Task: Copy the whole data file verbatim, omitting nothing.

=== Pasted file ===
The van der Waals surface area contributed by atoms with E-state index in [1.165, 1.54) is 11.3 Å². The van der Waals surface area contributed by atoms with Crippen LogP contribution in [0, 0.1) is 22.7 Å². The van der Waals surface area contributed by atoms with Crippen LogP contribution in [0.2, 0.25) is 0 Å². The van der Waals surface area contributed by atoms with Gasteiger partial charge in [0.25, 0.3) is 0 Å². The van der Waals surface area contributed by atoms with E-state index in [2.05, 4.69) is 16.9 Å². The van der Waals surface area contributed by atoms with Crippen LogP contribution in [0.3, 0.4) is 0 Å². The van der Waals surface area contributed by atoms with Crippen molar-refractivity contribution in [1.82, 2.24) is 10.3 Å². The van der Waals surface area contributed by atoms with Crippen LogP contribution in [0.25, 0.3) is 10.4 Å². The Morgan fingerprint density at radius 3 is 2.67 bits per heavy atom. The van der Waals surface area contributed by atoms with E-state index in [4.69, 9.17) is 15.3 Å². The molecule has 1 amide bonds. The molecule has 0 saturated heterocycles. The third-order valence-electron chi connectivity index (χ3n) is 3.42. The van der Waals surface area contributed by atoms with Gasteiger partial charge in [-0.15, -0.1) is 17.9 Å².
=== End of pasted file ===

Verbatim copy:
The van der Waals surface area contributed by atoms with E-state index in [1.165, 1.54) is 11.3 Å². The van der Waals surface area contributed by atoms with Crippen LogP contribution in [0, 0.1) is 22.7 Å². The van der Waals surface area contributed by atoms with Crippen LogP contribution in [0.2, 0.25) is 0 Å². The van der Waals surface area contributed by atoms with Gasteiger partial charge in [0.25, 0.3) is 0 Å². The van der Waals surface area contributed by atoms with E-state index in [2.05, 4.69) is 16.9 Å². The van der Waals surface area contributed by atoms with Crippen LogP contribution in [0.3, 0.4) is 0 Å². The van der Waals surface area contributed by atoms with Crippen molar-refractivity contribution in [1.82, 2.24) is 10.3 Å². The van der Waals surface area contributed by atoms with Crippen LogP contribution in [0.25, 0.3) is 10.4 Å². The Morgan fingerprint density at radius 3 is 2.67 bits per heavy atom. The van der Waals surface area contributed by atoms with E-state index in [4.69, 9.17) is 15.3 Å². The molecule has 1 amide bonds. The molecule has 0 saturated heterocycles. The third-order valence-electron chi connectivity index (χ3n) is 3.42. The van der Waals surface area contributed by atoms with Gasteiger partial charge in [-0.15, -0.1) is 17.9 Å².